Elsie continued to work as a full-time artist and focused on ceramic sculpture as her primary medium. Her main subject was the human figure in different guises, including portraits, nudes, socio-political narratives and whimsical play. She exhibited actively in the New York metropolitan area, and won many awards for her sculpture, including the prestigious Elizabeth N. Watrous Gold Medal for Sculpture at the National Academy of Design in New York, in 1977. One of her sculptures – a combination of world leaders – is displayed in the Newsday corporate headquarters. She also had a large sculpture of a female figure displayed at the World Trade Center, and was commissioned to sculpt various sports figures at the former Roosevelt (now Belmont) Raceway.

In recent decades Elsie became interested in gems and mineralogy, and focused on jewelry making. She excelled in creating startlingly inventive designs combining metals and lapidary work such as onyx, turquoise, agate and alabaster.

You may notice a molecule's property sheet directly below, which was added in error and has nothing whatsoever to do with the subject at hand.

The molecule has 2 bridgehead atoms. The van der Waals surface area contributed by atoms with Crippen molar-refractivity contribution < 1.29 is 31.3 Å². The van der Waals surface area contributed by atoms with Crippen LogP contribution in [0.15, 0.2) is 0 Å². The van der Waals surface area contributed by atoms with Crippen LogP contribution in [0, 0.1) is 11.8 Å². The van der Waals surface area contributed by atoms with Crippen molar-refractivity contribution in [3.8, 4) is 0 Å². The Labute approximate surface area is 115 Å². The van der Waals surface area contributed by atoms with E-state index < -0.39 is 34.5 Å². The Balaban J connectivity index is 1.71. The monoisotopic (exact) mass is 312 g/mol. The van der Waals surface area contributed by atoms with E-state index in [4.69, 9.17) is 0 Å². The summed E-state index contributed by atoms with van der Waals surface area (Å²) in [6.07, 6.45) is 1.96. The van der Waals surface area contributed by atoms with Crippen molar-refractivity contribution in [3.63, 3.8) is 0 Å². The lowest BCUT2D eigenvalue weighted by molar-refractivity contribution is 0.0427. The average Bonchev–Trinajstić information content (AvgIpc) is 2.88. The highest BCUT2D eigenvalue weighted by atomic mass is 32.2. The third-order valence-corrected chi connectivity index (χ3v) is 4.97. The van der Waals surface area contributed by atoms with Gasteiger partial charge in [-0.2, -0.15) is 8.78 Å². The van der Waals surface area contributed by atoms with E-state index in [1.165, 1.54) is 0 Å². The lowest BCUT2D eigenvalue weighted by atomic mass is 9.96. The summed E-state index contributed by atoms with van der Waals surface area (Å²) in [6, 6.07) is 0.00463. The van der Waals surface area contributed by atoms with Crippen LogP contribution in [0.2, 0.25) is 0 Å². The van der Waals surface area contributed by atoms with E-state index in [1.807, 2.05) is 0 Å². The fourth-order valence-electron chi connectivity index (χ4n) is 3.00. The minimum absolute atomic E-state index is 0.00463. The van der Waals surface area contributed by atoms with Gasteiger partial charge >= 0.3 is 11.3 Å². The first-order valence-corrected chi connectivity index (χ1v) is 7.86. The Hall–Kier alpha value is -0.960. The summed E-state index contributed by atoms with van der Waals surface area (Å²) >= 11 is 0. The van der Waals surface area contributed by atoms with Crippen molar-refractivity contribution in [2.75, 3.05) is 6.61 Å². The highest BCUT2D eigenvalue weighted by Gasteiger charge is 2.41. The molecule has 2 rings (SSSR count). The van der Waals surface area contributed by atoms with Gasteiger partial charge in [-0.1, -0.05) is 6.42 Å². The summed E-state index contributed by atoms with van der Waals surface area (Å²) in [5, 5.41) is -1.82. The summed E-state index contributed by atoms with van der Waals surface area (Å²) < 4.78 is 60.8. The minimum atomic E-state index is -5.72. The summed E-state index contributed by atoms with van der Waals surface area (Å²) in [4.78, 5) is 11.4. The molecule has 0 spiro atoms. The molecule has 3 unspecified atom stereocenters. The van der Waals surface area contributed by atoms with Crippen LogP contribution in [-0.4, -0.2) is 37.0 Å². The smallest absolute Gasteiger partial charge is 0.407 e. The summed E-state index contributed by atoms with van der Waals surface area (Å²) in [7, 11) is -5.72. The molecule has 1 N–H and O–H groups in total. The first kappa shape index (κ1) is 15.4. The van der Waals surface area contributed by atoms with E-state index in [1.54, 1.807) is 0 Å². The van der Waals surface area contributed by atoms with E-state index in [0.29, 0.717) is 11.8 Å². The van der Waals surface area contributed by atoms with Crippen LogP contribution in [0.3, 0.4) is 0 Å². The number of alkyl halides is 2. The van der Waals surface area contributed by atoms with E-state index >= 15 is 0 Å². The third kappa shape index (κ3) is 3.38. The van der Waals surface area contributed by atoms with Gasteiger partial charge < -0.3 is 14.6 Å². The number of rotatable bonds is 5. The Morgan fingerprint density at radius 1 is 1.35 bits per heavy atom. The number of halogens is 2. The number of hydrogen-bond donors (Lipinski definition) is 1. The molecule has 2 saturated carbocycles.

A generous and passionate teacher, Elsie taught drawing and sculpture privately, at the North Shore Community Arts Center in Great Neck, and for the past thirteen years at the Garvie’s Point Museum in Glen Cove, where her classes continued until she reached 93-1/2 years of age.

Youthful in attitude all her life, Elsie Nydorf exuded a positive and humorous spirit to all who encountered her. Her last spoken word was “love.”

In lieu of flowers, the family requests memorial contributions be made to the Long Island Chapter of The National MS Society, P.O. Box 1579, Melville, NY 11747-0579. Condolences may be sent to <rnydorf@guilford.edu>.